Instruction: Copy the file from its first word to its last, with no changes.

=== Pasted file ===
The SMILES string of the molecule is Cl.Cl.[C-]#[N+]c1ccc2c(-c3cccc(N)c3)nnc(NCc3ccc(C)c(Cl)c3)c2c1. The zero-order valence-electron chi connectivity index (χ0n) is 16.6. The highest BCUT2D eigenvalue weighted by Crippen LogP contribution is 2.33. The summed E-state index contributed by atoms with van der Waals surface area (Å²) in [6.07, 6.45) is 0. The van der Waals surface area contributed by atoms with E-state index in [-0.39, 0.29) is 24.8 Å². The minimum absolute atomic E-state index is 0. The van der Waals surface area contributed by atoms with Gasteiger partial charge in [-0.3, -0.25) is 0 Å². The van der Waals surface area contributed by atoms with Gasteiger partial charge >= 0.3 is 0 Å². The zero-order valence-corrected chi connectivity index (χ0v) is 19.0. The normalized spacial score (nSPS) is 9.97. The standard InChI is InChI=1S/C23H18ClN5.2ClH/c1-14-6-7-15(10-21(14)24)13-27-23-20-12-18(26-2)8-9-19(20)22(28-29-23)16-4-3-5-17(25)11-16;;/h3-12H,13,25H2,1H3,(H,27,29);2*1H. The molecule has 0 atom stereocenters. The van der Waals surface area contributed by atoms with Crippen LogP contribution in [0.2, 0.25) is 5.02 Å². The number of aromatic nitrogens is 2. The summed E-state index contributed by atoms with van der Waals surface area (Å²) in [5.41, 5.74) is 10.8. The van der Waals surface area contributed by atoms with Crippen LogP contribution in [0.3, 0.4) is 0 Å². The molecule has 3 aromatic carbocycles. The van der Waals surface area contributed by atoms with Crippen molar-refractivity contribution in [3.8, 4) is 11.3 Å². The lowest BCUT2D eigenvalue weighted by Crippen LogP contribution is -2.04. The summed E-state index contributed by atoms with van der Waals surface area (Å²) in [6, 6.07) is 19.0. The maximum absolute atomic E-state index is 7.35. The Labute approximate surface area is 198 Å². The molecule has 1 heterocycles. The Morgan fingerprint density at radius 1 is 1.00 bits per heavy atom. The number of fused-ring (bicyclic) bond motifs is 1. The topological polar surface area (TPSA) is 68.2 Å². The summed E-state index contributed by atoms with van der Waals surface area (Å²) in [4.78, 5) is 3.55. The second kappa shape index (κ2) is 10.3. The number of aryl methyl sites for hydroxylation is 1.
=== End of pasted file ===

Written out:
The SMILES string of the molecule is Cl.Cl.[C-]#[N+]c1ccc2c(-c3cccc(N)c3)nnc(NCc3ccc(C)c(Cl)c3)c2c1. The zero-order valence-electron chi connectivity index (χ0n) is 16.6. The highest BCUT2D eigenvalue weighted by Crippen LogP contribution is 2.33. The summed E-state index contributed by atoms with van der Waals surface area (Å²) in [6.07, 6.45) is 0. The van der Waals surface area contributed by atoms with E-state index in [-0.39, 0.29) is 24.8 Å². The minimum absolute atomic E-state index is 0. The van der Waals surface area contributed by atoms with Gasteiger partial charge in [-0.3, -0.25) is 0 Å². The van der Waals surface area contributed by atoms with Gasteiger partial charge >= 0.3 is 0 Å². The zero-order valence-corrected chi connectivity index (χ0v) is 19.0. The normalized spacial score (nSPS) is 9.97. The standard InChI is InChI=1S/C23H18ClN5.2ClH/c1-14-6-7-15(10-21(14)24)13-27-23-20-12-18(26-2)8-9-19(20)22(28-29-23)16-4-3-5-17(25)11-16;;/h3-12H,13,25H2,1H3,(H,27,29);2*1H. The molecule has 0 atom stereocenters. The van der Waals surface area contributed by atoms with Crippen LogP contribution in [0.2, 0.25) is 5.02 Å². The number of aromatic nitrogens is 2. The summed E-state index contributed by atoms with van der Waals surface area (Å²) in [5.41, 5.74) is 10.8. The van der Waals surface area contributed by atoms with Crippen LogP contribution in [0.3, 0.4) is 0 Å². The molecule has 3 aromatic carbocycles. The van der Waals surface area contributed by atoms with Crippen molar-refractivity contribution in [3.8, 4) is 11.3 Å². The lowest BCUT2D eigenvalue weighted by Crippen LogP contribution is -2.04. The summed E-state index contributed by atoms with van der Waals surface area (Å²) in [6, 6.07) is 19.0. The maximum absolute atomic E-state index is 7.35. The Labute approximate surface area is 198 Å². The molecule has 1 heterocycles. The Morgan fingerprint density at radius 1 is 1.00 bits per heavy atom. The number of fused-ring (bicyclic) bond motifs is 1. The topological polar surface area (TPSA) is 68.2 Å². The summed E-state index contributed by atoms with van der Waals surface area (Å²) in [4.78, 5) is 3.55. The second kappa shape index (κ2) is 10.3. The number of aryl methyl sites for hydroxylation is 1.